On November 16, 2012, Triple Canopy presented Lines of Sight, a public reading of passages from fiction that describe photography explicitly, as a subject, or adopt photographic strategies of framing, staging, or manipulation.
Photography is often characterized by its suspension between sets of oppositional pairs: image and object, expression and documentation, icon and index, art and technology. A fictionalized photography frees the medium from the most contentious of these oppositions—fact and fiction. When encountered in fiction, how does a photograph shift from this state of suspension to instrument of the author? How does photography participate in the act of mythologizing? How are photographic methods interpreted and employed in literature? What kinds of characters are photographers?
Hannah Whitaker introduces the evening (00:00-02:19).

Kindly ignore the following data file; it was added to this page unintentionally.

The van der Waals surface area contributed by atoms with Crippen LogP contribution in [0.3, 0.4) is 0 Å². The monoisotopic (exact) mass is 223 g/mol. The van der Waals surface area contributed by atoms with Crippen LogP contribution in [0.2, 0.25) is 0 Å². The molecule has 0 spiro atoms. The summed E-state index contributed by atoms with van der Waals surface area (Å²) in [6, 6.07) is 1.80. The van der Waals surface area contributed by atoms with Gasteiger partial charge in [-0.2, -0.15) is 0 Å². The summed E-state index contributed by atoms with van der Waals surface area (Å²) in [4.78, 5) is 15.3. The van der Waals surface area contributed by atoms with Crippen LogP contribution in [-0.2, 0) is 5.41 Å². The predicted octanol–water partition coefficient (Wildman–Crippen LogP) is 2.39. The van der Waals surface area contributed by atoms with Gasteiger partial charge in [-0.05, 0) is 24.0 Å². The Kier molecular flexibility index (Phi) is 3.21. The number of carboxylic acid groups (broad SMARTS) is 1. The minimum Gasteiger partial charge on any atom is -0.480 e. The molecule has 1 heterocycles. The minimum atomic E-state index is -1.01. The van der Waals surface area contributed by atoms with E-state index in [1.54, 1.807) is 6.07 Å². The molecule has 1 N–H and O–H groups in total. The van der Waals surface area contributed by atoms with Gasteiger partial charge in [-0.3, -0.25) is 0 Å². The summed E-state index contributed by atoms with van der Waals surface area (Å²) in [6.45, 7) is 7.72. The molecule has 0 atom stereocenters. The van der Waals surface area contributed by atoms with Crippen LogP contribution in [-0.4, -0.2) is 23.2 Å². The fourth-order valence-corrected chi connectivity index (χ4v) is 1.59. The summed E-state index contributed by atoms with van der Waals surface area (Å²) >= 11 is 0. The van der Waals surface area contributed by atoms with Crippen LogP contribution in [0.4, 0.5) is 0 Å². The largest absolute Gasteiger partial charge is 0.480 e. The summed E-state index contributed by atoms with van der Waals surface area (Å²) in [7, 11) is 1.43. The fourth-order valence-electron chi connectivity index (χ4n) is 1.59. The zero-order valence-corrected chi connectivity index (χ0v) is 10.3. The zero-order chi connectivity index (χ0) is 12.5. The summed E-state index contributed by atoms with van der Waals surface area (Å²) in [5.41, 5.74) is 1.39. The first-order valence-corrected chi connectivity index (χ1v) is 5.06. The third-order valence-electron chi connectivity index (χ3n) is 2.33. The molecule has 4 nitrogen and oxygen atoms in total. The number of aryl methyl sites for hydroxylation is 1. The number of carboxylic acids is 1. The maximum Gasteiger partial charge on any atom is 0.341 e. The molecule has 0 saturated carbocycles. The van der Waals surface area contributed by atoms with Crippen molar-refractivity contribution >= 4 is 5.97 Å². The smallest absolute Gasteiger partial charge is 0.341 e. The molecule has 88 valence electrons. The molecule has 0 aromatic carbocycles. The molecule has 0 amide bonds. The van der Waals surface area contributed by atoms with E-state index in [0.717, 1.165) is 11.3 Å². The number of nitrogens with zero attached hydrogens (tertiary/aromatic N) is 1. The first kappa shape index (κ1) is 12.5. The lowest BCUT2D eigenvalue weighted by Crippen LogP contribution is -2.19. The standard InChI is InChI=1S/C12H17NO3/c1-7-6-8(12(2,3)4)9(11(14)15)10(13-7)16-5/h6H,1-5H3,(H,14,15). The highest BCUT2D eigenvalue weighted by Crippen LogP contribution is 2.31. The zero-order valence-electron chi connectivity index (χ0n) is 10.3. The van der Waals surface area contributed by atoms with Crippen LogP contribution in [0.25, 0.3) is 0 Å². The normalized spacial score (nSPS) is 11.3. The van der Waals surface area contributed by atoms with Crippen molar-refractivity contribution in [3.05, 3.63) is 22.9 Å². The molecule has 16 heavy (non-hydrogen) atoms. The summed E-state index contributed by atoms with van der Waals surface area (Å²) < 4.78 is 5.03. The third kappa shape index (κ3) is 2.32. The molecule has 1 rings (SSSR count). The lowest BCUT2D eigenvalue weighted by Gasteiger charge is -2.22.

Hannah Whitaker reads from Edgar Allan Poe’s "The Oval Portrait," 1850 (02:20-11:22).
Alejandro Cesarco reads from Felisberto Hernández’s "Just Before Falling Asleep," first published, 1977 (11:23-14:17).
Nancy Davenport reads from Julio Cortázar’s "Blow-up," 1968 (14:18-22:56).
Daniel Gordon reads from Kobo Abe’s The Face of Another, 1966 (22:57-35:54).
Molly Kleiman reads from Lorrie Moore’s Anagrams, 1986 (35:55-41:44).
Michael Famighetti reads from Thomas Bernhard’s Extinction, 1995 (41:45-48:28).
Michele Abeles reads from Michel Houellebecq’s The Map and the Territory, 2010 (48:29-54:32).
Moyra Davey reads from Jean Genet’s Our Lady of the Flowers, 1943 (54:33-1:00:29).
Sarah Resnick reads from Roberto Bolaño’s 2666, 2004 (1:00:30-1:05:40).
Dan Torop reads from Halldór Laxness’s Under the Glacier, 1968 (1:05:41).